Monday, January 11, 2016

Clearing the Fog

I've gotten so forgetful lately, I've been scaring myself. Although details aren't my strength, I usually stay responsible over the things that need to get done by deadlines. But, somewhere between baby one and baby three, my brain juice started to evaporate. Or perhaps they just needed it more than I did and it was drained in-utero. Either way, my thoughts have become a frenzied cartoon of Family Circus (something like this comes to mind).   

As most moms can relate, we start a load of laundry and realize that we've left some dirty clothes in the bathroom. So, before we put the soap in the washer, we run to get that stuff, but on the way to the bathroom, we trip over a scooter (that should have never been in the house anyway), which we conveniently sidestep to discuss with our children the need to put away toys and keep bigger stuff outside. Help the oldest with some math questions. Then, we notice that the youngest is attempting to get himself a snack and has left the refrigerator open. We close the drawers, peel the apple, and then, of course, the dishes need to be put in the dishwasher, which reminds us of the other washer, which we then close the lid on (forgetting the dirty clothes in the bathroom we went to retrieve in the first place).

This little scenario is one of dozens I encounter in a day. The distractions are understandable: who wouldn't forget a few things with all those interruptions? But, what's more scary is how cluttered my mind has become. 

Experts say that the more clutter we have in our house, the more stressed we are (high blood-pressure, digestive issues, anxiety, etc.), but how do we de-clutter our minds? After all, sticky notes will only get me so far. 

Today I drove somewhere in my house-shoes and on the way home I didn't remember to put on my seatbelt until I was 1/3 of the way home (my uber-safety-conscious receptors never let that happen...until today). I have this over-arching fear that I'm going to wind up somewhere in my pjs, having gotten all the kids ready while completely forgetting to dress myself...or worse yet, I'll forget one of the kids.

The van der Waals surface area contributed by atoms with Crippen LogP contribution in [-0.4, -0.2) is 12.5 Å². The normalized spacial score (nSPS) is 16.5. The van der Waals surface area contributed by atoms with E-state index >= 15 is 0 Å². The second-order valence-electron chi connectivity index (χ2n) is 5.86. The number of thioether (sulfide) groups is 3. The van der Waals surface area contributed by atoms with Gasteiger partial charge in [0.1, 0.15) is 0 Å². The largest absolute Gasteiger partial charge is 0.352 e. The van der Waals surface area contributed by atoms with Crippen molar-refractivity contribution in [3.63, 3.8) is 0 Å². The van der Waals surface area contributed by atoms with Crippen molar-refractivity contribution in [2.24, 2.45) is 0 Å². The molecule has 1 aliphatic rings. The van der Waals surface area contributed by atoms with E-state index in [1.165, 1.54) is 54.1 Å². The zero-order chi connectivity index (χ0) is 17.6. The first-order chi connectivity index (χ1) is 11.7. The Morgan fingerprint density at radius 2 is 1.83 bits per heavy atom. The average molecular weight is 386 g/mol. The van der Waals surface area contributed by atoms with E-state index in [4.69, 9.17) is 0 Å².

Call it what you will...brain fog, stress, "too much on my mind", but it's time to clear the mental desk and organize a few things.

First things first. 

1. Make sure every day you take 15 minutes to debrief. Now, I'm not referring to "emptying your mind" or even meditation. No, nothing as spiritual or mystical as that. Simply put, you need to time to let your brain "freewrite" about the day. Let it categorize a few things, but don't dictate how you think. If you are on outward processor, talk to a friend or journal. If you are more introverted, sit in a comfy chair and stare at the wall...or better yet, close your eyes. If 15 minutes is "too much" than you need to greatly reduce your schedule. 

2. Give yourself permission to have an "off day". Just so you know, my type-A, task-driven nature cringes over this idea, but I think it needs to be said. We give ourselves far too little grace (apparently I'm in the queen-status on this one) and we need to allow ourselves hours or a day to say "I'm not going to worry about it." For me, that day is Sunday, but sometimes it's Thursday: I have next-to-no expectations for myself and I certainly don't have a to-do list. We don't have to wear a cape all the time. Tell yourself, I am just human. I'm going to make mistakes. This day isn't going to be perfect and neither am I. 

3. Don't multi-task so much. As a stay-at-home, home-school mom with a stay-at-home online job, multi-tasking is a necessary evil at times. But, where I can reduce, I try to...and every year, I think I get a little better at saying "no" and letting things go. Number 3 correlates to #2. The expectation bar needs to be realistic.  We think we are multi-tasking effectively, but trying to do more than one thing at a time reduces focus, efficiency and ability to remember. It actually puts a wedge in the brain between what we hope to accomplish and what we actually do. We may "finish" several things but we didn't really cross the finish line with any of them. The goal and the end result are different. 

Of course, there are other ways to help clear fog and maintain focus on what we need to recall, but some of those tips give me a headache. For example, brain games? Sheez...I don't need something else in this life to make me feel stupid and inadequate, thank you. But, if you go for that kind of thing, pick up a crossword puzzle. 

Most importantly, get rest (sleep isn't optional) and eat healthy. Detox your mind and body with exercise.  And take a moment to just exhale. Go ahead. 


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